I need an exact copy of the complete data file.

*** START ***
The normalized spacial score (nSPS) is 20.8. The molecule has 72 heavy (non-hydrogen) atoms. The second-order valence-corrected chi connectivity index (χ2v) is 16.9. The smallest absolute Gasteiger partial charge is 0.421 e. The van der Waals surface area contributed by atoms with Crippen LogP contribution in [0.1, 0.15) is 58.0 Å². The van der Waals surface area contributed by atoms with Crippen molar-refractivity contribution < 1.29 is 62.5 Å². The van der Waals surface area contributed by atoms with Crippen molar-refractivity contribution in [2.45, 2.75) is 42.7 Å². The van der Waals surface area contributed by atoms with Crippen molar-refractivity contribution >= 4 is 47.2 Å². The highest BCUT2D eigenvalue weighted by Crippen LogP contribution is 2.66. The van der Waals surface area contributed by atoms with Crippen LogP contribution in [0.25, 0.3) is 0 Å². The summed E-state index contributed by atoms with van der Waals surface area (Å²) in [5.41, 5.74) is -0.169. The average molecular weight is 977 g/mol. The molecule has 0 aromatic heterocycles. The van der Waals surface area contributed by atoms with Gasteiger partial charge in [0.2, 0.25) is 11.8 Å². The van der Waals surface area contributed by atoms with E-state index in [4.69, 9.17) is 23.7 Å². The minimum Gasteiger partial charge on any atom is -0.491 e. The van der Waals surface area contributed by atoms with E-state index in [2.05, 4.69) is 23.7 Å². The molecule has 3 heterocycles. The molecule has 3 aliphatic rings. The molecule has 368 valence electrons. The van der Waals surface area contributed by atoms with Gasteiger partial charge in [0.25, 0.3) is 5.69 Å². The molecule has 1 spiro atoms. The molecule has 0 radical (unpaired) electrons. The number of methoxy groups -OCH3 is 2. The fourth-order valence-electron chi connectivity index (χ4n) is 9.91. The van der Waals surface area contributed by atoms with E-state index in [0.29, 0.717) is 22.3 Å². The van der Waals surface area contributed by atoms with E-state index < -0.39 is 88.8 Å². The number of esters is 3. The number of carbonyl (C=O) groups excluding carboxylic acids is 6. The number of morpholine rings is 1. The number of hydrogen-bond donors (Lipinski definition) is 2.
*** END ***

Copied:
The normalized spacial score (nSPS) is 20.8. The molecule has 72 heavy (non-hydrogen) atoms. The second-order valence-corrected chi connectivity index (χ2v) is 16.9. The smallest absolute Gasteiger partial charge is 0.421 e. The van der Waals surface area contributed by atoms with Crippen LogP contribution in [0.1, 0.15) is 58.0 Å². The van der Waals surface area contributed by atoms with Crippen molar-refractivity contribution < 1.29 is 62.5 Å². The van der Waals surface area contributed by atoms with Crippen molar-refractivity contribution in [2.45, 2.75) is 42.7 Å². The van der Waals surface area contributed by atoms with Crippen molar-refractivity contribution >= 4 is 47.2 Å². The highest BCUT2D eigenvalue weighted by Crippen LogP contribution is 2.66. The van der Waals surface area contributed by atoms with Crippen LogP contribution in [0.25, 0.3) is 0 Å². The summed E-state index contributed by atoms with van der Waals surface area (Å²) in [5.41, 5.74) is -0.169. The average molecular weight is 977 g/mol. The molecule has 0 aromatic heterocycles. The van der Waals surface area contributed by atoms with Gasteiger partial charge in [0.2, 0.25) is 11.8 Å². The van der Waals surface area contributed by atoms with E-state index in [4.69, 9.17) is 23.7 Å². The minimum Gasteiger partial charge on any atom is -0.491 e. The van der Waals surface area contributed by atoms with E-state index in [2.05, 4.69) is 23.7 Å². The molecule has 3 heterocycles. The molecule has 3 aliphatic rings. The molecule has 368 valence electrons. The van der Waals surface area contributed by atoms with Gasteiger partial charge in [0.25, 0.3) is 5.69 Å². The molecule has 1 spiro atoms. The molecule has 0 radical (unpaired) electrons. The number of methoxy groups -OCH3 is 2. The fourth-order valence-electron chi connectivity index (χ4n) is 9.91. The van der Waals surface area contributed by atoms with E-state index in [0.29, 0.717) is 22.3 Å². The van der Waals surface area contributed by atoms with E-state index < -0.39 is 88.8 Å². The number of esters is 3. The number of carbonyl (C=O) groups excluding carboxylic acids is 6. The number of morpholine rings is 1. The number of hydrogen-bond donors (Lipinski definition) is 2.